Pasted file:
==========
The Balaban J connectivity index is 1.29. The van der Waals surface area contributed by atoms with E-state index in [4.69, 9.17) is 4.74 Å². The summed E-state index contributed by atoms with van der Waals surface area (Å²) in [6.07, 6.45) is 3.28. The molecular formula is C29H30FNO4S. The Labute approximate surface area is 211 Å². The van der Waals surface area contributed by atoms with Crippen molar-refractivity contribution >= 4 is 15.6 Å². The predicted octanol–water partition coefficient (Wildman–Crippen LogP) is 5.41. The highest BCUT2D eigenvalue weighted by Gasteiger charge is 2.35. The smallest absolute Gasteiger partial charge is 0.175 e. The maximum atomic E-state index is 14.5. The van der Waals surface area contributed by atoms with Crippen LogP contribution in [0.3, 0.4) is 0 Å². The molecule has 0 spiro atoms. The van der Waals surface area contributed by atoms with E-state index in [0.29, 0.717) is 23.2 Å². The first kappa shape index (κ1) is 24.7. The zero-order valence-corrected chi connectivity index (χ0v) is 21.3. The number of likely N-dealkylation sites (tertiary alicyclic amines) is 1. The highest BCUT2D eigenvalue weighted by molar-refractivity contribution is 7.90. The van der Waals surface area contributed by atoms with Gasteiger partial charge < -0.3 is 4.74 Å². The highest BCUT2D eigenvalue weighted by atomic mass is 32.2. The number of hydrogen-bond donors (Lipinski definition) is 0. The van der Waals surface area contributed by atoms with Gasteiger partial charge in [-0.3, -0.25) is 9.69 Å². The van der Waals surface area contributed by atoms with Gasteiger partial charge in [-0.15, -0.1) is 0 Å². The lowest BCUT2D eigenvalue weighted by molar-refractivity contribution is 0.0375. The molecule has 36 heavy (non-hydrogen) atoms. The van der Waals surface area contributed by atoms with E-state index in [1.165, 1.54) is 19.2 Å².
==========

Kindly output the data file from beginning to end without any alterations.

The Balaban J connectivity index is 1.29. The van der Waals surface area contributed by atoms with E-state index in [4.69, 9.17) is 4.74 Å². The summed E-state index contributed by atoms with van der Waals surface area (Å²) in [6.07, 6.45) is 3.28. The molecular formula is C29H30FNO4S. The Labute approximate surface area is 211 Å². The van der Waals surface area contributed by atoms with Crippen molar-refractivity contribution >= 4 is 15.6 Å². The predicted octanol–water partition coefficient (Wildman–Crippen LogP) is 5.41. The highest BCUT2D eigenvalue weighted by Gasteiger charge is 2.35. The smallest absolute Gasteiger partial charge is 0.175 e. The maximum atomic E-state index is 14.5. The van der Waals surface area contributed by atoms with Crippen LogP contribution in [0.3, 0.4) is 0 Å². The molecule has 0 spiro atoms. The van der Waals surface area contributed by atoms with E-state index in [0.29, 0.717) is 23.2 Å². The first kappa shape index (κ1) is 24.7. The zero-order valence-corrected chi connectivity index (χ0v) is 21.3. The number of likely N-dealkylation sites (tertiary alicyclic amines) is 1. The highest BCUT2D eigenvalue weighted by molar-refractivity contribution is 7.90. The van der Waals surface area contributed by atoms with Gasteiger partial charge < -0.3 is 4.74 Å². The highest BCUT2D eigenvalue weighted by atomic mass is 32.2. The number of hydrogen-bond donors (Lipinski definition) is 0. The van der Waals surface area contributed by atoms with Gasteiger partial charge in [-0.3, -0.25) is 9.69 Å². The van der Waals surface area contributed by atoms with Gasteiger partial charge in [-0.15, -0.1) is 0 Å². The lowest BCUT2D eigenvalue weighted by molar-refractivity contribution is 0.0375. The molecule has 36 heavy (non-hydrogen) atoms. The van der Waals surface area contributed by atoms with E-state index in [1.165, 1.54) is 19.2 Å².